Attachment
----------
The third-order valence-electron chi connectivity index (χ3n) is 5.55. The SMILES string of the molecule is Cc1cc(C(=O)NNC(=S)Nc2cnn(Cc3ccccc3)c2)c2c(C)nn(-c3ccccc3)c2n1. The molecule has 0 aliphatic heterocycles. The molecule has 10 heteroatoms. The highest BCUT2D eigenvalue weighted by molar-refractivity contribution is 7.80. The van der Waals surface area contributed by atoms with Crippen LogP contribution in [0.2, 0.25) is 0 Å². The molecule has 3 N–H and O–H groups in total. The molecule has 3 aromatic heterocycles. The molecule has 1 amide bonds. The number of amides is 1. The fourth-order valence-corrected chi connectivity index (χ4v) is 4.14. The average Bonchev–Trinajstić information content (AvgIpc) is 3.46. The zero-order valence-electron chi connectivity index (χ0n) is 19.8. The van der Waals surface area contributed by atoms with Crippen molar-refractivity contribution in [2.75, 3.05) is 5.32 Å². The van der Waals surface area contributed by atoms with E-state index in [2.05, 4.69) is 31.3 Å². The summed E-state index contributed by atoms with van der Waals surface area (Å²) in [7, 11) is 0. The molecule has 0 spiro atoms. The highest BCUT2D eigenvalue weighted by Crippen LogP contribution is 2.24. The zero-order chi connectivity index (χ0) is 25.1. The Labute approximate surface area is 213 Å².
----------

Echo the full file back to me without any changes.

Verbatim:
The third-order valence-electron chi connectivity index (χ3n) is 5.55. The SMILES string of the molecule is Cc1cc(C(=O)NNC(=S)Nc2cnn(Cc3ccccc3)c2)c2c(C)nn(-c3ccccc3)c2n1. The molecule has 0 aliphatic heterocycles. The molecule has 10 heteroatoms. The highest BCUT2D eigenvalue weighted by molar-refractivity contribution is 7.80. The van der Waals surface area contributed by atoms with Crippen LogP contribution in [0.2, 0.25) is 0 Å². The molecule has 3 N–H and O–H groups in total. The molecule has 3 aromatic heterocycles. The molecule has 1 amide bonds. The number of amides is 1. The fourth-order valence-corrected chi connectivity index (χ4v) is 4.14. The average Bonchev–Trinajstić information content (AvgIpc) is 3.46. The zero-order valence-electron chi connectivity index (χ0n) is 19.8. The van der Waals surface area contributed by atoms with Crippen molar-refractivity contribution in [2.75, 3.05) is 5.32 Å². The van der Waals surface area contributed by atoms with E-state index in [2.05, 4.69) is 31.3 Å². The summed E-state index contributed by atoms with van der Waals surface area (Å²) in [7, 11) is 0. The molecule has 0 spiro atoms. The highest BCUT2D eigenvalue weighted by Crippen LogP contribution is 2.24. The zero-order chi connectivity index (χ0) is 25.1. The Labute approximate surface area is 213 Å².